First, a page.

"Another criticism is this the browser collects user browsing behaviour without user consent. By default, the option "Allow Netscape to gather anonymous browser usage statistics" is enabled. The option is hidden in the "Advanced Settings" during installation. As most casual users will just skip the dialogs during installation, this "spyware" feature would be turned on in many installations of Netscape Browser."

This isn't spyware assuming it really is anonymous data that's being sent. IMHO, another word need to be found for this, or the part scrapped. -- Jugalator 13:52, 30 December 2005 (UTC)

OK, I've now made these changes to try and solve some NPOV issues, or issues with a bit too one-sided opinions. -- Jugalator 15:06, 30 December 2005 (UTC)

I've made several wording and version-based changes, some of which nullify some criticisms listed. Furthermore, the majority of the criticisms listed here come from one individual's blog, yet were (and some still are) stated as being widely held opinions, despite the lack of cited evidence to back up that claim. Thus, I propose that we look for more supporting opinions for these criticisms, or note that they come mainly from one source -- Profnick 03:33, 7 February 2006 (UTC)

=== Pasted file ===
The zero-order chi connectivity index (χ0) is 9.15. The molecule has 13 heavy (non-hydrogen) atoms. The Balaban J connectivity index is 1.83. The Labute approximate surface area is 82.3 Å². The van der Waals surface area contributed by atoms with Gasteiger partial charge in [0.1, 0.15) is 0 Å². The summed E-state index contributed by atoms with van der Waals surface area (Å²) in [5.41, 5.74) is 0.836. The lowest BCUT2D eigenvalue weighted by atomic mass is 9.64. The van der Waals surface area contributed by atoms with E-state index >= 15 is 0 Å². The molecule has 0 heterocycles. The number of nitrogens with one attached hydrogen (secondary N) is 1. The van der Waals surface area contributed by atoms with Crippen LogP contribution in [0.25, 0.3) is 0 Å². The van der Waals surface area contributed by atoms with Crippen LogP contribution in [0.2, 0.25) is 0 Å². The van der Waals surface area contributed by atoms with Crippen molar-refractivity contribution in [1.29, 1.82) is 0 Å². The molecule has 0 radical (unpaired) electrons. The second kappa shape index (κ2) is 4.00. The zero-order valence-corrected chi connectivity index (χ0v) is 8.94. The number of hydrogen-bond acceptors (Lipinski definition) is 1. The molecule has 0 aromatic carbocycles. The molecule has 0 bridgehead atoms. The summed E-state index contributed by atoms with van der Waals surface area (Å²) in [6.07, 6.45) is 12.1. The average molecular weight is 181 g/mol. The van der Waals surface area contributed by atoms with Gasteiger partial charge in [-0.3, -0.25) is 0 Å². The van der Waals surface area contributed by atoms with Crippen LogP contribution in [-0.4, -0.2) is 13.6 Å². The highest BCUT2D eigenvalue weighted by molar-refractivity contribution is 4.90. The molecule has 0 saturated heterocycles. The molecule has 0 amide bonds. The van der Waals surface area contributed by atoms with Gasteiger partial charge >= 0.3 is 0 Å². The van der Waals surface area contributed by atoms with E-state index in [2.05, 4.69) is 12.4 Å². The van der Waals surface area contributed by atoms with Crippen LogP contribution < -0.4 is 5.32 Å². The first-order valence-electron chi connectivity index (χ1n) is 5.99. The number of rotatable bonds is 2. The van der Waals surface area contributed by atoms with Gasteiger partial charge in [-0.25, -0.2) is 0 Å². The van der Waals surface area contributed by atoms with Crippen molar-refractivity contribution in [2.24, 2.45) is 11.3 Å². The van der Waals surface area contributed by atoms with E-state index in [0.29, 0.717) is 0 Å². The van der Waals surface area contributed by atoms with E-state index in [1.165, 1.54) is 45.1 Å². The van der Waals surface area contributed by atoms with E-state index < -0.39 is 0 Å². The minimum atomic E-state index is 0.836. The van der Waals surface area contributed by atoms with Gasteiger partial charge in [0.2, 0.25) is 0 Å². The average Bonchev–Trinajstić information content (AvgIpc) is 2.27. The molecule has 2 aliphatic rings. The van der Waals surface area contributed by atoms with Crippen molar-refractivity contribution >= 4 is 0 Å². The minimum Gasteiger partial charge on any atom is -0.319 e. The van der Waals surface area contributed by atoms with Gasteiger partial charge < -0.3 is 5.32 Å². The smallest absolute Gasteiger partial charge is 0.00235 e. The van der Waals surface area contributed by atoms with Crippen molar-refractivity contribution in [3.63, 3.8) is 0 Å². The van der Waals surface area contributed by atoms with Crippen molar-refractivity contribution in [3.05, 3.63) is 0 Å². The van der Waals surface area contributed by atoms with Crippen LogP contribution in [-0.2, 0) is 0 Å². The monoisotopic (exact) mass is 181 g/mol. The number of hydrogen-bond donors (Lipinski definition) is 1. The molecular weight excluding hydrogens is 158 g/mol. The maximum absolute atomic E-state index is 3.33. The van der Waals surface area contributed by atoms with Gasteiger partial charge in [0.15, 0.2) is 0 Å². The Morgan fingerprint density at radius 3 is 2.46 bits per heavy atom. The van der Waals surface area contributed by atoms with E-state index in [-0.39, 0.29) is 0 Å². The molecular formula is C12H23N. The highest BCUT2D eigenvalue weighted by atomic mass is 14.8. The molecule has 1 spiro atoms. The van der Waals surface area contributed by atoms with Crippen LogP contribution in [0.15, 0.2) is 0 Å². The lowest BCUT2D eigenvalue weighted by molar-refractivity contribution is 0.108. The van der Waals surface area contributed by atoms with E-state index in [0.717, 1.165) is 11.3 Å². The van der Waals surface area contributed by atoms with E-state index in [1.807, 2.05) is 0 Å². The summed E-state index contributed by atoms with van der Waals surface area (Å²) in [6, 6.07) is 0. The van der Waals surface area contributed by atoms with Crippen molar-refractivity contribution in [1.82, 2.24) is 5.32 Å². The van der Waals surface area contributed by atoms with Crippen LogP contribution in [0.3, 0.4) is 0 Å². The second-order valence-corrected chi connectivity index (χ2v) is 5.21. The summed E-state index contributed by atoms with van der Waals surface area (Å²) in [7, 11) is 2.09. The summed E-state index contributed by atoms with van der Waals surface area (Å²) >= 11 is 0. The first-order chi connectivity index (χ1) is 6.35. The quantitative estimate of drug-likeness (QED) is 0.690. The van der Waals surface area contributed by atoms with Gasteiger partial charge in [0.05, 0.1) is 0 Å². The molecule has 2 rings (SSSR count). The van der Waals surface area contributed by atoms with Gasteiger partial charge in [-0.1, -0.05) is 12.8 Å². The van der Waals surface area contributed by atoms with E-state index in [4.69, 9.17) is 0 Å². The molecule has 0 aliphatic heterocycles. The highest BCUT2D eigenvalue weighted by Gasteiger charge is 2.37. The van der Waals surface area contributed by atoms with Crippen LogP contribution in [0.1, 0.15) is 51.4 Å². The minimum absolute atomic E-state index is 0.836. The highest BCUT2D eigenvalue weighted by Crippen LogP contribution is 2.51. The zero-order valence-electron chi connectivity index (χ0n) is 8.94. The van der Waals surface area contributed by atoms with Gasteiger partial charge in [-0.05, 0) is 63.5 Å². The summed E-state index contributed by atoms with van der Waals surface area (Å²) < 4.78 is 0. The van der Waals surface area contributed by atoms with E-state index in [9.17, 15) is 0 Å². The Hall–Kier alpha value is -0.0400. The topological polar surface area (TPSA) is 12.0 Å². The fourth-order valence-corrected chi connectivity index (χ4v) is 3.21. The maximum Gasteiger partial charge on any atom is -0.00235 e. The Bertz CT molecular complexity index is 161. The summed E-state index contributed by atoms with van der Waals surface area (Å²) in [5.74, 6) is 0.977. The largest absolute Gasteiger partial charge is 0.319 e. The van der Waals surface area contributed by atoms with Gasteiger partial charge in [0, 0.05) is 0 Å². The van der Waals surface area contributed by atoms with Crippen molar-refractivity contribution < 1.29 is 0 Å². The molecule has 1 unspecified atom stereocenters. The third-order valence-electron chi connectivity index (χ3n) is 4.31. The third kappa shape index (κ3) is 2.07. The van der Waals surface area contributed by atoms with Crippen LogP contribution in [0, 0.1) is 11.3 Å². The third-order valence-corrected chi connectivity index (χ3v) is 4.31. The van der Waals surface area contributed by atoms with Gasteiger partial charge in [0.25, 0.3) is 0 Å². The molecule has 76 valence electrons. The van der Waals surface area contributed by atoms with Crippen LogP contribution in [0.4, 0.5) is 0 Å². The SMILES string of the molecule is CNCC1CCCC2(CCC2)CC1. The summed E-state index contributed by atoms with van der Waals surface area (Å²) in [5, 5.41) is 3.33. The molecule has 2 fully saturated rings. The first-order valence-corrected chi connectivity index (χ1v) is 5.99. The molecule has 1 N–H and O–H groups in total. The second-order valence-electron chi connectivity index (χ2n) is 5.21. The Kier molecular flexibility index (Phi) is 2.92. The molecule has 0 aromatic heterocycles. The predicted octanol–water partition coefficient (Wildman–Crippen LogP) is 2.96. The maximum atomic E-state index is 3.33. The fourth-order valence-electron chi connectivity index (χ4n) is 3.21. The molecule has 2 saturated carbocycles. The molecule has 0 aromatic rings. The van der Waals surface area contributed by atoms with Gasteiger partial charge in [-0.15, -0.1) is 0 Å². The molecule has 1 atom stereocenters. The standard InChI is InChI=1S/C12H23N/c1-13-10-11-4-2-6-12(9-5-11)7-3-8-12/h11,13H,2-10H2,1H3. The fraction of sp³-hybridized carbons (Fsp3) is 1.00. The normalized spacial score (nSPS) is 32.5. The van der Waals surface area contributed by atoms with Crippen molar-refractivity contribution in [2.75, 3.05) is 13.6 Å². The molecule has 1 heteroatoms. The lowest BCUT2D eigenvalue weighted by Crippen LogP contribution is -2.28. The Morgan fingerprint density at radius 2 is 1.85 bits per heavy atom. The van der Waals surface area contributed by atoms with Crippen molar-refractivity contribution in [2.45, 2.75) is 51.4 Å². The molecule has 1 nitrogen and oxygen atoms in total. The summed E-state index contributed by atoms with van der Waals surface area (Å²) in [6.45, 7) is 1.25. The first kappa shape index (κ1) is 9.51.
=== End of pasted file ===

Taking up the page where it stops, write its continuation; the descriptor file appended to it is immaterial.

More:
Too much focus on the criticism, which comes from a direct competitor. I wouldn't expect a competitor's criticism to dominate an entry like this. --Tomhaney 02:27, 23 July 2006 (UTC)


Reference for Gecko & Trident Vulnerability[edit]

Hey everyone, I tried my best to add it to the article without breaking any of your fine work, but I might have botched it a bit, my reference shows up as a [1] on the article. I just tried to reverse engineer (if you will) what everyone else did, maybe someone could bail me out and show me how to correct it so I don't break anything else. I figured that I'd hazard a try since I found a source about the two engines and security problems. --SeanWDP